At night, I found it to be even more important to keep close by, not only because of recording events but also because it oftentimes would alert me to the fact that my sleeping position had interrupted the electrical connection of the electrodes (more on that in a minute), or that it had lost cellular connection. Every alert caused a very bright, very loud chime, and it was helpful to have it within reach so that I did not have to get up from lying down (which would cause acute POTS symptoms).

I’m not sure if it was due to living in an area with poor cell coverage, but I got frequent nighttime interruptions letting me know the monitor was not getting service. After several nights of interrupted sleep, I began putting it on airpane mode. I do not necessarily recommend this, especially if there is concern about emergency situations and heart rhythms, but it is what I ended up doing for sanity’s sake. Also keep in mind that the monitor needs to charge which is easiest at night, so pick an outlet near you bed or use a long charging cord.

Find a good position to sleep in

I’m not sure about you, but I am a side sleeper. Unfortunately, over the course of the test, I found that I frequently interrupted the connection between the electrodes because of the concave shape of my shoulders which would shift my skin and the patch. Because the patch itself is on the left side, it was naturally easier to sleep on the right. I also found that gently hugging a pillow or blanket helped keep it in place. Sleeping on my back was also helpful, but not always comfortable.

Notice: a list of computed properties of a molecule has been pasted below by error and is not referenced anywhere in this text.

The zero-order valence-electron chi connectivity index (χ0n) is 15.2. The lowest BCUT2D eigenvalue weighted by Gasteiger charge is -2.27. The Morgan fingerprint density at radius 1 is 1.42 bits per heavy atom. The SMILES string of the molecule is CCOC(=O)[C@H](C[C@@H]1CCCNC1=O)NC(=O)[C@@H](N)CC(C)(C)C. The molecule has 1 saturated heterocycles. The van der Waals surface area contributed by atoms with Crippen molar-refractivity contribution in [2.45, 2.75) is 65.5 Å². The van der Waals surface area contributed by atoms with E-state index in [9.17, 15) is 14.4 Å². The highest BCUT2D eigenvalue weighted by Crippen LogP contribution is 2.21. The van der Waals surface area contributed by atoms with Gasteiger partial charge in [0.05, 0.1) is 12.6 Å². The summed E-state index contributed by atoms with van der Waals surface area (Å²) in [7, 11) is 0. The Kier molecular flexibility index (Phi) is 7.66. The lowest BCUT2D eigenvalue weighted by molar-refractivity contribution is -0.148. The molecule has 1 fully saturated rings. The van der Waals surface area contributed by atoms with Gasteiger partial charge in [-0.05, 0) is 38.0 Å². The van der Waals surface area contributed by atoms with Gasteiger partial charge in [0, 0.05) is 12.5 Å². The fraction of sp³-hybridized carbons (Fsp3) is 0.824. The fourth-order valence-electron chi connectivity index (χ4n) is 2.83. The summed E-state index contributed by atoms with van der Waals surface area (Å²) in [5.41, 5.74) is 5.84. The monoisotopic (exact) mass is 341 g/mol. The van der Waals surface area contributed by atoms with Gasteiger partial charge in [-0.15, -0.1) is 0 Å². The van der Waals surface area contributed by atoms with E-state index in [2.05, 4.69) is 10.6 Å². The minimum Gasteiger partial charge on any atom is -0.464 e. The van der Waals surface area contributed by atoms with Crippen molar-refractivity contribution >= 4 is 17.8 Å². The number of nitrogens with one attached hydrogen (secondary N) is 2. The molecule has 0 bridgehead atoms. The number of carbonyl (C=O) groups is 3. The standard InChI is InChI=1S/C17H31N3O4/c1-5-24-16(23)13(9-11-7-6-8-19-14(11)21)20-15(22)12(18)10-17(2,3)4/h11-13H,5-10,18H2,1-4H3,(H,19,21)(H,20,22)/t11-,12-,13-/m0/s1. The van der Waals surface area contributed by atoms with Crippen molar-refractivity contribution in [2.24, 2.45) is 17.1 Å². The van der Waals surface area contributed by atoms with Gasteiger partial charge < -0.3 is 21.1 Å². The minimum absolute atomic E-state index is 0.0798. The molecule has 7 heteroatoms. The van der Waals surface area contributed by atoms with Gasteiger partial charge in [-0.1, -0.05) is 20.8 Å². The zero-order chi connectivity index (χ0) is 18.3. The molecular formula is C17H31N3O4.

Move the patch slightly each time you replace it

Every five days, the adhesive in the patch needs to be replaced. For some, the adhesive can cause significant irritation (so they do send along special electrodes), and for others, there is no problem. My skin did not react to the adhesive, but the pure fact of wearing a sticker for 30 days causes some level of skin fatigue. Even on the first replacement patch, I found it helpful to slightly adjust the placement, and to continue to pick a different spot each time. It helped give small portions of my skin time to heal and refresh before the next five-day swap. Remember to be gentle with the patch, even if it itches. Gently pressing or softly rubbing the adhesive and electrodes can help relieve some of the occasional frustration, but again, be gentle.


The test as a whole brought great comfort. Knowing that every skipped beat, flop in the chest, or bout of chest pain was being recorded and looked at was huge in helping me understand how POTS impacts my physical heart sensations. Over the 30 days, I noted about 70 distressing “events,” and the final report looked carefully at each one. They discovered nearly 8,000 palpitations (called PVCs), plenty of tachycardia, and some bradycardia, but thankfully, no serious arrhythmias (like the atrial fibrillation we wanted to rule out). Having POTS can sometimes feel like I’m dying, and so having this reassurance has been important in navigating the symptoms that can often feel like an emergency.

By the end of the test, the MCOT patch was kinda my pal and had been with me through thick and thin. Overall the experience was positive and contributed to my treatment goals and care plan, and I hope your own experience is as clarifying and beneficial to your health as well.